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How to Decode TLV Quickly

In TLV, the format is Tag, Length, and Value. The TLV protocol needs this type of data. Here you will know how to decode TLV data. According to IBM , TLV data is three parts. The tag tells what type of data it is. The length field denotes the length of the value. The Value-field denotes the actual value. Structure of TLV. TLV comprises three field values.  Tag Length Value EMV formulated different tags. They have their meanings. Usually, the Tag and Length together takes 1 to 4 bytes. The Best example for TLV. In the below example, you can find the sample TAG, LENGTH, and VALUE fields. [Tag][Value Length][Value] (ex. " 9F4005F000F0A001 ") where Tag Name =  9F40 Value Length (in bytes) =  05  Value (Hex representation of bytes. Example, "F0" – 1-byte) =  F000F0A001 In the above message, tag 9F40 has some meaning designed by EMV company. Here  you can find a list of EMV Tags. How to read the TLV Tag: 1 or 2 bytes Length: Length of the Value. F0-00-F0-A0-01 ==> 5 By

Oracle 12C 'Bitmap Index' benefits over B-tree Index

Oracle 12C 'Bitmap Index' benefits over B-tree Index
#Oracle 12C 'Bitmap Index' benefits over B-tree Index:
A bitmap index has a significantly different structure from a B-tree index in the leaf node of the index. It stores one string of bits for each possible value (the cardinality) of the column being indexed.

Note: One string of BITs means -Each tupple of possible value it assigns '1' bit in a string.So, all the BITs become a string ( This is an example, on which column you created BIT map index)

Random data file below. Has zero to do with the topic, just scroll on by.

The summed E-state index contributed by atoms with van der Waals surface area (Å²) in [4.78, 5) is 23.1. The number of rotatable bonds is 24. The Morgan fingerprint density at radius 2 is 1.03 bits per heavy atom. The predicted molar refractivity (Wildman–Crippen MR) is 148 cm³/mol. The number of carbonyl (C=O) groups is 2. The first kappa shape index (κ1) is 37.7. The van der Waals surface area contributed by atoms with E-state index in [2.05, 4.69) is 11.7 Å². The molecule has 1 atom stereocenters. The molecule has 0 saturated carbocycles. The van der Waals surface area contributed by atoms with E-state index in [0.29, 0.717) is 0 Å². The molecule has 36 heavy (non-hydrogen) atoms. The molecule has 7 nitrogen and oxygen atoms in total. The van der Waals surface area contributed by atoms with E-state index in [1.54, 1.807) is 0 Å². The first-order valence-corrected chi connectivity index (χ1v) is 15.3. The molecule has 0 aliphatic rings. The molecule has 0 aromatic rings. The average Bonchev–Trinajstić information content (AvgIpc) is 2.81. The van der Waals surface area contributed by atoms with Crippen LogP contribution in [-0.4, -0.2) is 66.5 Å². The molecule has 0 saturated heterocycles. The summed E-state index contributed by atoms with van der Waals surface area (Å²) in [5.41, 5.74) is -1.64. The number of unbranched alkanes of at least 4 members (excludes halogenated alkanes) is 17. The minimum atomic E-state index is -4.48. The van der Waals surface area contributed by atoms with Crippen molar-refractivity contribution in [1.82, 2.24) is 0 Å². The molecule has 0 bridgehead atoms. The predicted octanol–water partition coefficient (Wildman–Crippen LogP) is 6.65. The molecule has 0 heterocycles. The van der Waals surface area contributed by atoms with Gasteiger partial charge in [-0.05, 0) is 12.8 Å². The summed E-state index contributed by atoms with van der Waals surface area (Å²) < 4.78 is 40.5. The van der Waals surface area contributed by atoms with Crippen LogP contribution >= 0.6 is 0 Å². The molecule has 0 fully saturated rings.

The length of the string of bits is the same as the number of rows in the table being indexed.

In addition to saving a tremendous amount of space compared to traditional indexes, a bitmap index can provide dramatic improvements in response time because Oracle can quickly remove potential rows from a query containing multiple WHERE clauses long before the table itself needs to be accessed.

Multiple bitmaps can use logical AND and OR operations to determine which rows to access from the table.

Although you can use a bitmap index on any column in a table, it is most efficient when the column being indexed has a low cardinality, or number of distinct values.

For example, the GENDER column in the PERS table will be either NULL, M, or F. The bitmap index on the GENDER column will have only three bitmaps stored in the index. On the other hand, a bitmap index on the LAST_NAME column will have close to the same number of bitmap strings as rows in the table itself. The queries looking for a particular last name will most likely take less time if a full table scan is performed instead of using an index. In this case, a traditional B-tree non-unique index makes more sense.

A variation of bitmap indexes called bitmap join indexes creates a bitmap index on a table column that is frequently joined with one or more other tables on the same column. This provides tremendous benefits in a data warehouse environment where a bitmap join index is created on a fact table and one or more dimension tables, essentially pre-joining those tables and saving CPU and I/O resources when an actual join is performed.

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